After a few weeks on the road, I’m settling back into my regularly scheduled program and sifting through my thoughts on a number of things. I got a head start, however, at the tail end of last week, while volunteering at the 99U Conference in New York.
Let me back up a little bit: a few weeks back, I responded to a prompt on Femsplain and was selected to be published on their site. It’s a piece that had been sitting inside for quite a while, but I struggled to find the words, and then the venue, for all I was thinking and feeling. After a few weeks in their queue, it was published on Wednesday to a response that, frankly, overwhelmed me. Among the responses was an inquiry from the Huffington Post, asking if they could republish the piece on their site.
Now, this is a significant question. On the one hand, publication in the Huffington Post presents a level of exposure that is far beyond what I could generally acquire for myself. It goes without saying: as a writer, this is good. However, on the other hand, the Huffington Post counts on this reasoning (the promise of high exposure) as a rationale for not paying its contributors, something I don’t believe in. Their policy on nonpayment operates in stark contrast to that of Femsplain, who shut down briefly earlier this year when they ran out of money, rather than make contributors work without pay. So yes, eyes on exposure is good (see that thing I said above), but compensating people for hard work is better.
So I was left with a choice: with arguments on both hands, which one would be the dominant hand? I’m a writing righty, sports lefty, so that was no help 😉
It didn’t take long to realize that there wasn’t a choice to be made. I was reminded, perhaps by my surroundings and my attendance at The Daily Show the day before, of a great quote by Jon Stewart about values (pro tip: this is where the title of the post comes in):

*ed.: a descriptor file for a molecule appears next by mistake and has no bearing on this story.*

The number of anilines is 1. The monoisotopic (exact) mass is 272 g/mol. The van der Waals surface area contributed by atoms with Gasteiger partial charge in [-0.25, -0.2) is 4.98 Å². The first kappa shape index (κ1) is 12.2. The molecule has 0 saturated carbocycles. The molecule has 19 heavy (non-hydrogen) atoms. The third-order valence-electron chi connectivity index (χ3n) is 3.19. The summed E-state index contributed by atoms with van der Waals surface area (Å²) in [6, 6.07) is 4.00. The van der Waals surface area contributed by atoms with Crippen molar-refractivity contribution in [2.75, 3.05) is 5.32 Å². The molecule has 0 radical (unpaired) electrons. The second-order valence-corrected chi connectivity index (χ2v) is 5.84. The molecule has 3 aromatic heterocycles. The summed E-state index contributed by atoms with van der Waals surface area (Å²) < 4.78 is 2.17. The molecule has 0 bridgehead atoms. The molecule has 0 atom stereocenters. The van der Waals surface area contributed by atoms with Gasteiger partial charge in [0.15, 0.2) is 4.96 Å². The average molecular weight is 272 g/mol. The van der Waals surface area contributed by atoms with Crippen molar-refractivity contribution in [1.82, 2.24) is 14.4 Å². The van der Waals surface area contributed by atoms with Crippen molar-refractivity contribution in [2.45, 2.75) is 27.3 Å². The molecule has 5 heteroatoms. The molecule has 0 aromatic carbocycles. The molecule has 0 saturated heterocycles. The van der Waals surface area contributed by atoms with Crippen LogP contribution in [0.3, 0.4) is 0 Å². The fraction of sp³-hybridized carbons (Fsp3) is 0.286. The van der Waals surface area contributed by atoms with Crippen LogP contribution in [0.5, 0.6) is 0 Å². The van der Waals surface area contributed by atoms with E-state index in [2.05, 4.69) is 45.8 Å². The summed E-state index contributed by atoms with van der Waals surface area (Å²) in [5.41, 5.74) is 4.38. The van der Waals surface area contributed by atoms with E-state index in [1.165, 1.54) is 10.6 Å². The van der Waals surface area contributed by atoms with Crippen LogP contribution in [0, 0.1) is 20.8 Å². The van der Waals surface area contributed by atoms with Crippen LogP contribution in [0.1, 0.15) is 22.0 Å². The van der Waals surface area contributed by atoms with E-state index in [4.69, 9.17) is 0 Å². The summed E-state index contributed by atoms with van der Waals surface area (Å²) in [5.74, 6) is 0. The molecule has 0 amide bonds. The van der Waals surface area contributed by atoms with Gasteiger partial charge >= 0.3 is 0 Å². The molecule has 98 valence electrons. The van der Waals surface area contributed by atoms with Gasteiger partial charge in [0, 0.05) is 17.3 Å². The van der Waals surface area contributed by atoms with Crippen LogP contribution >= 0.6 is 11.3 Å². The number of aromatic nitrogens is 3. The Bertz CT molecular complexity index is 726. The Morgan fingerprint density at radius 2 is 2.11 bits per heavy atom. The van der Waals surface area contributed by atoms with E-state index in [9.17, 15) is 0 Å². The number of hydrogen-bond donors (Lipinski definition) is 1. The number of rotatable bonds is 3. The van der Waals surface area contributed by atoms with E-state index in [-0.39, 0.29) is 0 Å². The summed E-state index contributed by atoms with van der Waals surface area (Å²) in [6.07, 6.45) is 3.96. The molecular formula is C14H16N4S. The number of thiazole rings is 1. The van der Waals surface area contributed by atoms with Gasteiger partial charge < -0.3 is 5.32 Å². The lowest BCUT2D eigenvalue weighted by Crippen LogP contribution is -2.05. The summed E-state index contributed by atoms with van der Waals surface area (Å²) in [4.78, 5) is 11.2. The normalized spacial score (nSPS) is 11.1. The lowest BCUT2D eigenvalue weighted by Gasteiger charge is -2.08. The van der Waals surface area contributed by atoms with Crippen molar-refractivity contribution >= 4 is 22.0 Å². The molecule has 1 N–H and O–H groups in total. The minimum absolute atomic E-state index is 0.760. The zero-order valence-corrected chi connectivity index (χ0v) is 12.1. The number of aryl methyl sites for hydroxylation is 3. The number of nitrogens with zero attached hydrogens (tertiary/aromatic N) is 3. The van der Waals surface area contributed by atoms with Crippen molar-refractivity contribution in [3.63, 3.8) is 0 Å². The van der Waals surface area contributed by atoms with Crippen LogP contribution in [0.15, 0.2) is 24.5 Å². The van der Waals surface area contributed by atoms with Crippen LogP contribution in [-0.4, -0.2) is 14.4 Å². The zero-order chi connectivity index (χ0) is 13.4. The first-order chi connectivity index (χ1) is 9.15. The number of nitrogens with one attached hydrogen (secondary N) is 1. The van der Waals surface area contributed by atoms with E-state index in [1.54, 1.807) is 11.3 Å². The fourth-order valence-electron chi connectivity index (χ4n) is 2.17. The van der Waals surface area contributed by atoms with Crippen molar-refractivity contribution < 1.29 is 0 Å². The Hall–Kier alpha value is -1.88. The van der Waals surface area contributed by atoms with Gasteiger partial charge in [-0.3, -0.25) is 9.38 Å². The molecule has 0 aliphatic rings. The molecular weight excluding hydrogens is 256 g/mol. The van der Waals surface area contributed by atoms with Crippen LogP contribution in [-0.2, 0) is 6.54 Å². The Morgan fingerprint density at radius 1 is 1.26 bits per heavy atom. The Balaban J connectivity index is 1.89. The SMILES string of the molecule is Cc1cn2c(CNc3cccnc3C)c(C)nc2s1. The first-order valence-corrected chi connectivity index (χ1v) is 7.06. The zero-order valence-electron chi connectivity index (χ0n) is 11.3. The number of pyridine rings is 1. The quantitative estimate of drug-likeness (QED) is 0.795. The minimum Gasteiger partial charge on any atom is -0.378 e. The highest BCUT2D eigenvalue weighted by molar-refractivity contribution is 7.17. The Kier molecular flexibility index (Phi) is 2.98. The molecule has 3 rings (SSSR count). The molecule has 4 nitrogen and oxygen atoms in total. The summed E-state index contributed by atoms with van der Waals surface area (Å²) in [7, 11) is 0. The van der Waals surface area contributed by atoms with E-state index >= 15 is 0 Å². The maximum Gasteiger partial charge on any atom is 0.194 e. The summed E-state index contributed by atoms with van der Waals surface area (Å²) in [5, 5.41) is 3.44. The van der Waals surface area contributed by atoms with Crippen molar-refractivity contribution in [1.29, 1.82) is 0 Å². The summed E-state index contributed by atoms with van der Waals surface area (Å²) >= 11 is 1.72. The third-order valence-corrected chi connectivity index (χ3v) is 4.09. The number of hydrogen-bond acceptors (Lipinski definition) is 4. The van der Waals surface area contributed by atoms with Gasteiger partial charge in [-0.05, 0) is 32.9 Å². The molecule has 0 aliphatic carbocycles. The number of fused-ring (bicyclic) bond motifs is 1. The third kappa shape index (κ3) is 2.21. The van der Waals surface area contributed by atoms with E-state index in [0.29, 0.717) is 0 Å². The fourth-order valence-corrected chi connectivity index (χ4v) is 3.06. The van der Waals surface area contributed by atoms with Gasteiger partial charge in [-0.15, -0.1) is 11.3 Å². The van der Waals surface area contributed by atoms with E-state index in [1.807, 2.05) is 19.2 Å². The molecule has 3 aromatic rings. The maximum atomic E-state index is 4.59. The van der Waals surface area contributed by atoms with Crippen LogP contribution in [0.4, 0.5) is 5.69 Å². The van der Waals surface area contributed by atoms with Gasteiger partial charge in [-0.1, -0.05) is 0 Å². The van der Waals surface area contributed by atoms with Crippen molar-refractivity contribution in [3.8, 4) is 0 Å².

Do I believe that a corporation that is able to pay people, should do so? Yes. Which means that even if they want work I’ve already been compensated for, I don’t play in that system. Simple enough.
Except it wasn’t. It was a hard decision, even though I knew what the right thing to do was. I was lucky to be fortified by a few of the talks at 99U in the days that followed. First Cap Watkins from Buzzfeed talked about a tool he uses with his team when trying to decide things. It’s a little crass, but I still love it.
When making a decision, or trying to figure out whose course of action to follow, Cap and one of his colleagues used to say “how many f***s do you give about this?” Whoever cared more, won. Similarly, Cap now does this when trying to make a decision on what to pursue. How much energy should he put into it, and does the fervor merit the gravity of the decision – or is it just about the win? Without realizing it, that was part of my decision. Yes, this is a value that I hold, but how many f***s do I give about this issue? As it happens, a lot – and that guided my decision.
Later, Yuko Shimizu gave an awesome talk about her thoughts on personal work and how it fits into your overall philosophy about your art. She drew a great comparison between popstars (those that actively seek mass popularity for their work), and originals (those looking more for the chance to be unique). She was also quite specific about the issue at hand; she is quick to point out that free work isn’t unilaterally off limits, but you get to make it serve your needs. Of particular note: people who aren’t paying you for work don’t get to “art direct” your work. This line of thinking also unconsciously informed my decision; you should get what you pay for. The level of vulnerability and openness put into that piece is not the sort I would put out without significant thought, and for an organization that valued that disclosure. In my mind, the value that Femsplain put on that public disclosure is greater. That matters to me, and it matters enough that I let it guide my actions.
Ensuring that values aren’t just hobbies can be harder work than we give it credit for. Sometimes letting them be a hobby is easier, or less messy, or more considerate of others’ feelings. In fact, as I think about it…several elements of the post that started it all speak to this principle. Where does your allyship turn into action, into activation? What causes are we for in word, but balk at when the time comes to confront them in our day-to-day lives? I’m nowhere near perfect at this, to be sure. It’s a struggle every day to move these ideologies from theory into practice.
But I learned this week that doing the right thing feels worth it when you decide to honor it. My stand likely won’t be the sea change that causes them to reexamine their practices (and in fact, I’m sure it won’t), but enough people believing that and acting on it, might. Do you do it because everyone can see? Perhaps – being a values educator, doing the right thing mattered because I teach people how to do this. But as Yuko Shimizu said later in her talk, you have to be able to sleep with your decisions. And Thursday night, I slept great.
What decisions have challenged your values? How did you decide how you were going to act?